Cultural Resource Specialist

“Excavating an Archives”… well, at the end of the day

 

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Hello!

Hello, All. I am happy to participate again in the third annual Day of Archaeology (2011, 2012).  Congratulations and a big THANK YOU to all of the other participants and volunteers!  The past few years have been a wonderful experience – I love seeing what other archaeologists are doing around the globe, as well as sharing my own work.

My name is Molly Swords and I am an historical archaeologist based out of Moscow, Idaho, and employed as a Cultural Resource Specialist III for SWCA Environmental Consultants (SWCA).  For the last few years, we have been processing on an enormous archaeological collection for the Idaho Transportation Department (ITD).  This project has also led to a new partnership with the University of Idaho as I teach both Applied Cultural Resource Management and Issues in Heritage Management classes.

In keeping with my two previous day of archaeology posts- I’ve chosen to document what my day looked like today…

Kali D.V. Oliver and Theodore Charles, graduate students at the University of Idaho

Kali D.V. Oliver and Theodore Charles, graduate students at the University of Idaho

This morning, I had a lovely start to my day. I met two University of Idaho graduate students for an early morning coffee meeting.  We talked about progress on their thesis topics, upcoming conferences where they could present their work, and options to consider as avenues for archaeological publishing.

I dedicated a good portion of my morning and afternoon to editing a couple of technical reports and organizing artifacts for a museum exhibit.  The company that I work for, SWCA is putting together a museum exhibit at the Bonner Country Historical Museum on the Sandpoint Archaeological Project with the support of ITD.  This exhibit is a fantastic way to illustrate this amazing project to the local community and visitors to Sandpoint.  The museum exhibit should be open in mid-August; so, make sure to check it out if you are in the Lake Pend d’Oreille area!

At lunchtime, I decided to call Mary Anne Davis, the Associate State Archaeologist for the Idaho State Historic Preservation Office (SHPO). I wanted to check in with Mary Anne Davis about details for students presenting and the possibility of having a University of Idaho session at the Idaho Heritage Conference (September 25-27). Go Vandals!  This year is Idaho’s territorial sesquicentennial (the 150th anniversary of Lincoln’s signing of the congressional act creating the Idaho Territory). In celebration of this anniversary, folks and organizations around the state have been hosting events, including a very impressive Idaho Archaeological Month in May, and will continue to observe the sesquicentennial with the first ever Idaho Heritage Conference.  This conference is a partnership between of a number of organizations in Idaho (Idaho Archaeological Society, Idaho Heritage Trust, Idaho Association of Museums, Idaho State Historical Society, National Trust for Historic Preservation, and Preservation Idaho), all of which will hold their annual meetings, preservations, training, and field trips together for this conference. Mary Anne and I also discussed having something similar to the Day of Archaeology during Idaho Archaeology Month next year.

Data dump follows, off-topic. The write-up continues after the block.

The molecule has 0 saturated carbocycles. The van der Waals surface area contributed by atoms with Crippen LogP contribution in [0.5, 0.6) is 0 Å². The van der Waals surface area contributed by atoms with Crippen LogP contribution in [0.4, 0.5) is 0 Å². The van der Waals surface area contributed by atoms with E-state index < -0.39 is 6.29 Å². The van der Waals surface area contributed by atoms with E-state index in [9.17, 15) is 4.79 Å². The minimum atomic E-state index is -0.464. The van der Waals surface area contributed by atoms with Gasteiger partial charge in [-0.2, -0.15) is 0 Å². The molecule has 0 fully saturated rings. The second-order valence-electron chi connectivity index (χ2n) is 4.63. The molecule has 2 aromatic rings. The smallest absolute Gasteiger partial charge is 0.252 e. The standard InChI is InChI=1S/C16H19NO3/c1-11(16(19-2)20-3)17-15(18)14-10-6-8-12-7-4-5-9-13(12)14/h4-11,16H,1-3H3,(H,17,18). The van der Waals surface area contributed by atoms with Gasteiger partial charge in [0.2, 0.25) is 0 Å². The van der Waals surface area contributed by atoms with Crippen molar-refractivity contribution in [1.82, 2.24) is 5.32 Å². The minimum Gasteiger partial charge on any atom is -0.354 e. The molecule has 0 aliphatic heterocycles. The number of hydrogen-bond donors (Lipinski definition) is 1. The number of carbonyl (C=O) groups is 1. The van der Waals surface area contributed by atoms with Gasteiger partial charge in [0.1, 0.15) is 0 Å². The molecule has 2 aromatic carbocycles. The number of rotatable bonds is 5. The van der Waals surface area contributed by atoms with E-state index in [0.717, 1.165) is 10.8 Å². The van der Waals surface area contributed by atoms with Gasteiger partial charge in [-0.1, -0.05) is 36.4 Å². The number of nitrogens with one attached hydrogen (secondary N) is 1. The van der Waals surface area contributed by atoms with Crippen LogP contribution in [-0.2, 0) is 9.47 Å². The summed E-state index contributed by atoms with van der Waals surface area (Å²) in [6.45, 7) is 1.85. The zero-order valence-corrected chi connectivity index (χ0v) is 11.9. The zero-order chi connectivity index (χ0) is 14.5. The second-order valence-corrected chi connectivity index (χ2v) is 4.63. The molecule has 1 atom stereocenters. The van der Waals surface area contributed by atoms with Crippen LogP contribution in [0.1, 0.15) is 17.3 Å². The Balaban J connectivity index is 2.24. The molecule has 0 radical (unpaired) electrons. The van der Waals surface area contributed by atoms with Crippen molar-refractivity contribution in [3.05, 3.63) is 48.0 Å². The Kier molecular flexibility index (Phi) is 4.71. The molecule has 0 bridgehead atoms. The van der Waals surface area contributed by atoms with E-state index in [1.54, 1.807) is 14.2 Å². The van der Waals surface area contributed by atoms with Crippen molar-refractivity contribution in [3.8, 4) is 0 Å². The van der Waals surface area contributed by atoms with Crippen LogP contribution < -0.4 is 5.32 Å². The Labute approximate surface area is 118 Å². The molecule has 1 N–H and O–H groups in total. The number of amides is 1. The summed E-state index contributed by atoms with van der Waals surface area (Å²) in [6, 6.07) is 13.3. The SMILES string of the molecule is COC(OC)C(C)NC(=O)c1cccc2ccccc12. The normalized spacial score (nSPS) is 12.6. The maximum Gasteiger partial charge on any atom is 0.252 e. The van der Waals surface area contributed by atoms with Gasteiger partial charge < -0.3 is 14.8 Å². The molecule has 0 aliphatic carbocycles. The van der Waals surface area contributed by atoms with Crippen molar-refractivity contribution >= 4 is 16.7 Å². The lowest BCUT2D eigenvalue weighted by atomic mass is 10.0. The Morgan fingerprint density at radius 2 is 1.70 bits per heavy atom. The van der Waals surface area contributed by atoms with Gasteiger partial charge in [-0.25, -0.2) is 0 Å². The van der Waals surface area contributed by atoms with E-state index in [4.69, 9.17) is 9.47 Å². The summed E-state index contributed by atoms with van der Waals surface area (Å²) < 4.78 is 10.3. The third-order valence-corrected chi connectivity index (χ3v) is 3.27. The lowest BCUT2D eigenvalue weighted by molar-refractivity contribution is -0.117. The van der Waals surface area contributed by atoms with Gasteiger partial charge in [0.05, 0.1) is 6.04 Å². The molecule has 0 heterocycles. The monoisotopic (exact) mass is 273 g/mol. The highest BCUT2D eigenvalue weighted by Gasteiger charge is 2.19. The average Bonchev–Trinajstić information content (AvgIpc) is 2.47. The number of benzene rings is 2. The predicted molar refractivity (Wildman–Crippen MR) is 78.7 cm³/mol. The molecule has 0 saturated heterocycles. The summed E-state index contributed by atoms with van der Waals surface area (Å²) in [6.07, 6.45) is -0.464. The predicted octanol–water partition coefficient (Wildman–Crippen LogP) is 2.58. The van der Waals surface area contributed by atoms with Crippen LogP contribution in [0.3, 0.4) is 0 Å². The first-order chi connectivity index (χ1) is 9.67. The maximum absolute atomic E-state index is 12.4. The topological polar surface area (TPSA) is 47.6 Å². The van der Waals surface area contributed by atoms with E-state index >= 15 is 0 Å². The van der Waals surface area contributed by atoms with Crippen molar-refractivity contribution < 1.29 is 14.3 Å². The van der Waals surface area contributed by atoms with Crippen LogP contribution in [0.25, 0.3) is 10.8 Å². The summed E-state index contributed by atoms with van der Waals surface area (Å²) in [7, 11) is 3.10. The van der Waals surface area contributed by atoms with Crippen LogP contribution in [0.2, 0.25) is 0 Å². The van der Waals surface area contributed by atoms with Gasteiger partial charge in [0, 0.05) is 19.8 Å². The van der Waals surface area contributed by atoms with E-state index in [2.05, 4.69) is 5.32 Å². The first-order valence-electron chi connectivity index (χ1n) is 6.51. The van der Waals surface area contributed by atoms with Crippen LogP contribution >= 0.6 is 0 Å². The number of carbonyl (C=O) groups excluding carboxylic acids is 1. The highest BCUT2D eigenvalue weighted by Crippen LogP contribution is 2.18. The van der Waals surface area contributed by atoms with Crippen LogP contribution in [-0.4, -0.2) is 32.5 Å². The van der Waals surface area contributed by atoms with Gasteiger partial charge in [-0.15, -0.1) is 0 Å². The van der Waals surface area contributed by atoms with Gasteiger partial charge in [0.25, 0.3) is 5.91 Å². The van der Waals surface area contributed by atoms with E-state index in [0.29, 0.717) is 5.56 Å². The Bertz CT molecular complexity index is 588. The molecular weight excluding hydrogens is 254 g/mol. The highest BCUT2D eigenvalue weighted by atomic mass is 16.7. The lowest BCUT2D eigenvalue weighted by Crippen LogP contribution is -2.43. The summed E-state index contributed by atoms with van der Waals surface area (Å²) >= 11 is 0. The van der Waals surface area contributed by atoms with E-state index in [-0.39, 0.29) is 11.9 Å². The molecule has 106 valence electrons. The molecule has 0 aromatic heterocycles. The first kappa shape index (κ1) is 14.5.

AACC Stacks of Reference Resources

AACC Stacks of Reference Resources

AACC Comparative Collection

AACC Comparative Collection

 

 

 

 

 

 

 

 

 

 

The last part of my day was spent at the Asian American Comparative Collection (AACC), housed at the Alfred W. Bower’s Laboratory of Anthropology at the University of Idaho.  I am doing some research on Overseas Chinese for a publication that I am currently writing.  If you do not know about the AACC yet, a volunteer coordinator and one of my archaeological heroes, Dr. Priscilla Wegars, runs it.  The collection houses around 27,500 entries in the database covering artifacts, documents, bibliography, and images.  This collection is such a wealth of information and Priscilla is such a treasure.  I wanted to spend some time going through the stacks of resources, including dissertations, theses, and gray literature, to help me shed more light on the Overseas Chinese in the American West.  In the span of 40 minutes, Priscilla provided me eleven amazing documents.  (Honestly, with Priscilla’s help it took about 10 minutes).  When I told Priscilla that I was going to “blog” about my day of archaeology and ending up at the archives she said that I was “excavating the archives.”

AACC Food Storage Jars, typically referred Ginger Jars

AACC Food Storage Jars, typically referred Ginger Jars

** I have included the link for the Asian American Comparative Collection Foundation at the University of Idaho, they are currently accepting donations in order to keep this world-renowned and heavily utilized collection available in the future**

http://www.uiweb.uidaho.edu/aacc/FUTURE.HTM

All in all, it was a lovely Day of Archaeology.  If you want to follow me on twitter- for more archaeological tidbits- I’m anthrogirly.

AACC houses a variety of cultural materials including those from China, Japan, and the Pacific Islands (including Australia and New Zealand)

AACC houses a variety of cultural materials including those from China, Japan, and the Pacific Islands (including Australia and New Zealand)

 

Here are some links:

http://www.swca.com/index.php/

http://idahoarchaeology.org/projects/sandcreekarchaeology/

http://www.preservationidaho.org/heritageconference

http://www.uiweb.uidaho.edu/aacc/

People that I would like to thank: SWCA, Mary Anne Davis, Priscilla Wegars, Kali D.V. Oliver, Theodore Charles, Mary Petrich-Guy, Jim Bard, Robert Weaver, and Mark Warner

AACC Alcohol Bottles. I thought I would end this post with a photographic toast!